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NEWS | Dec. 18, 2023

Student tours highlight STEM-related career paths at NUWC Division, Keyport

By Frank Kaminski, Naval Undersea Warfare Center Division Keyport

Naval Undersea Warfare Center Division, Keyport welcomed nearly 40 students from Central Kitsap High School for tours of several command facilities, Dec. 8, as part of its Science, Technology, Engineering and Mathematics outreach program.

Sam De Lano, outreach coordinator for NUWC Division, Keyport’s STEM outreach program, said the goal of the tours was to foster interest in STEM-related careers among young people in the region.

“I think it’s important to expose students at this age to as many technical opportunities as possible so they can begin to formalize their ideas of what they want to be when they grow up,” said De Lano.

The event began with a brief welcome and overview from NUWC Division, Keyport Commanding Officer Capt. Clinton Hoskins and Acting Technical Director Darren Barnes, followed by visits to specialized areas offering varied insights into the varied and complex work done at the command.

Among these were the additive manufacturing and rapid prototyping shop, where students saw industrial-grade laser clad and industrial 3D printing machines, and the electronics fabrication and machine shops, where they got to see the precision and skill involved in crafting electronics and machine components.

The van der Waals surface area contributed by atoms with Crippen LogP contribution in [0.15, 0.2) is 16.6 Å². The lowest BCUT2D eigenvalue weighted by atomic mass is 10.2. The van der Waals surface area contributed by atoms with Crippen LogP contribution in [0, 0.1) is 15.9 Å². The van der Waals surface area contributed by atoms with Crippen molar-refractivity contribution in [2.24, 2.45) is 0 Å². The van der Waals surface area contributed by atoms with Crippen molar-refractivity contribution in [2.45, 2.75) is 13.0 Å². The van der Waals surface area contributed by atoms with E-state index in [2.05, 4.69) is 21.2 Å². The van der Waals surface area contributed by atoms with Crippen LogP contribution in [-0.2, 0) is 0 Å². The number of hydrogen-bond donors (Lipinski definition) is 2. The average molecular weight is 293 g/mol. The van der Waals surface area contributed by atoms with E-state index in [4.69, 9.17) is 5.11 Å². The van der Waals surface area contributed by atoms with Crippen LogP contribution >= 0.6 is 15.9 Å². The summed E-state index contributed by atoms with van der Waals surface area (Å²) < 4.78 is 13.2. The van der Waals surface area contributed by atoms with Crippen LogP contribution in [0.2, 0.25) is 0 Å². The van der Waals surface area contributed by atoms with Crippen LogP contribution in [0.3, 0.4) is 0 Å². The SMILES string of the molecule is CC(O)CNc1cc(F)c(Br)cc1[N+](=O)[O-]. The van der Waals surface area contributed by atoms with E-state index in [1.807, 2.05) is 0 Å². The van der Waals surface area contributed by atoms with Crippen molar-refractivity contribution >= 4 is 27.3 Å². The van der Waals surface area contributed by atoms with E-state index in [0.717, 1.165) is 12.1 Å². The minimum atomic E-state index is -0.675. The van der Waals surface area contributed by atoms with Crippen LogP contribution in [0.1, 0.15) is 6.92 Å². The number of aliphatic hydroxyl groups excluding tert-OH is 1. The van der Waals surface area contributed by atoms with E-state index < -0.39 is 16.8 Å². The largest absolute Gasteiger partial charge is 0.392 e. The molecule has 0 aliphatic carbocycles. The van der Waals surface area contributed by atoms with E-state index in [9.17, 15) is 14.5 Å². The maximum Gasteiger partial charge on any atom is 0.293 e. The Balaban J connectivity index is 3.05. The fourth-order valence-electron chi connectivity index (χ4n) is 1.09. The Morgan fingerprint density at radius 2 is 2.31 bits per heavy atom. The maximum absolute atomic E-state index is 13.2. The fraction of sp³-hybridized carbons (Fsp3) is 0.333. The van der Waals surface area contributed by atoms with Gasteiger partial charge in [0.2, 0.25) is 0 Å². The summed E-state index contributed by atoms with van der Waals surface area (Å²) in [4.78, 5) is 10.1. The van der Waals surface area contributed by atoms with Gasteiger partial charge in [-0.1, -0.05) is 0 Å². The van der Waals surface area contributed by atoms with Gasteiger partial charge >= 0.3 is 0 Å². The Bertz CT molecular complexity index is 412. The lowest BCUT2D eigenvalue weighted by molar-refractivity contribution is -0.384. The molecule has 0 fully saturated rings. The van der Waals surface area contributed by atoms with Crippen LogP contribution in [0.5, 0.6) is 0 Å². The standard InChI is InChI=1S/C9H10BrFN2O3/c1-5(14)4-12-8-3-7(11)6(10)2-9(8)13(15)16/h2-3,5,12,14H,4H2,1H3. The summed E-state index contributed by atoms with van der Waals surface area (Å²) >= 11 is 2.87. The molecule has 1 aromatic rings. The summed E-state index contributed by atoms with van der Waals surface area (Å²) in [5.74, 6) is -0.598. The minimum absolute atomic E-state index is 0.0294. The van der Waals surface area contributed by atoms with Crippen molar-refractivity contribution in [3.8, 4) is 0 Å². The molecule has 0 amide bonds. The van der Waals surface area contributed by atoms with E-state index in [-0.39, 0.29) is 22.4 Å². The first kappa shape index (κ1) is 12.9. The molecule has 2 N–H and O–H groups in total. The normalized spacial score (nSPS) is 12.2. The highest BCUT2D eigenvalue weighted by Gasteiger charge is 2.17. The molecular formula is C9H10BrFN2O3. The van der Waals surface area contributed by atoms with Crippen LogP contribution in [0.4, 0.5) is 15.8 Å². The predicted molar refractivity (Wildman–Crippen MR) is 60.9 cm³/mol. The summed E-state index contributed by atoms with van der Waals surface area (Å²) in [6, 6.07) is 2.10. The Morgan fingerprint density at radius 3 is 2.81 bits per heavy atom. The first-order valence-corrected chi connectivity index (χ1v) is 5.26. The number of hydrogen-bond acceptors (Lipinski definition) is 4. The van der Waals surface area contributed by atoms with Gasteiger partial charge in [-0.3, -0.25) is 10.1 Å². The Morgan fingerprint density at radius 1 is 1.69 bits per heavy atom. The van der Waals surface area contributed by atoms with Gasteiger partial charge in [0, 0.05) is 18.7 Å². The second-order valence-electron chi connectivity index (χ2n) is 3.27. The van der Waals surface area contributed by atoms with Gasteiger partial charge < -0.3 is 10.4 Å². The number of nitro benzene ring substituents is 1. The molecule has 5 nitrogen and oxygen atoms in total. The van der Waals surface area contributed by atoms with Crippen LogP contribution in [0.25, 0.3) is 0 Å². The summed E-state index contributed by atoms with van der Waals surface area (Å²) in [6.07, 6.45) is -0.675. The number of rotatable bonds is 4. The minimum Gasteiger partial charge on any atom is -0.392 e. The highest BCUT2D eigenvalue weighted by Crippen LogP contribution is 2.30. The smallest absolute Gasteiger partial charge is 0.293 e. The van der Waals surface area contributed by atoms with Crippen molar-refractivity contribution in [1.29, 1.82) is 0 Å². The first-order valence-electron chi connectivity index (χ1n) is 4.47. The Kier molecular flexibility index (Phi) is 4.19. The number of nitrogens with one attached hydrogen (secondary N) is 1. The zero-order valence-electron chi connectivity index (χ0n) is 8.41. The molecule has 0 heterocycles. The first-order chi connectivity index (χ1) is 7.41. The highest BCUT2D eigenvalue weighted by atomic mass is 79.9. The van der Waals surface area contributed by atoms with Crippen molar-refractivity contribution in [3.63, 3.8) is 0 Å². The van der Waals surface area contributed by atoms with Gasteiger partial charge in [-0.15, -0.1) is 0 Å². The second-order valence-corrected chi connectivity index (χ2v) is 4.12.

Mechanical Engineer Kyle Morris led the 3D printing portion of the tour, during which he displayed the printers, described their capabilities and showed off sample parts previously made by them.

Morris said part of his goal was to make students aware of 3D printing as a potential career path for mechanical engineers. “Some people may not realize that if you go into mechanical engineering, 3D printing could be one of your career options,” he said.

In the Electronics Shop, students got to see a laser wire engraving machine at work as a technician programmed it to write “NUWC Keyport” onto pieces of wiring.

They also visited facilities where torpedo components are repaired and legacy systems are maintained.

Applied Electronics/Mechanical Technology Branch Head Ted Shuey, who guided the groups through several tour areas, said he believes these tours are important because they offer students a chance to see firsthand what it’s like to work in STEM fields, which helps them make informed decisions about their future educational and career choices.

“They hear about it in class, but until they get a tour of the workplace it’s not going to mean anything to them,” said Shuey. “They need to see the end state.”

Shuey said the tour “seemed to really resonate well” with the students and that they asked many good questions. “Every group I saw looked mesmerized,” he added.

NUWC Division, Keyport has a robust STEM outreach program that engages with students throughout the community on various STEM-related activities. For more information about the program, contact De Lano at 360-516-0859.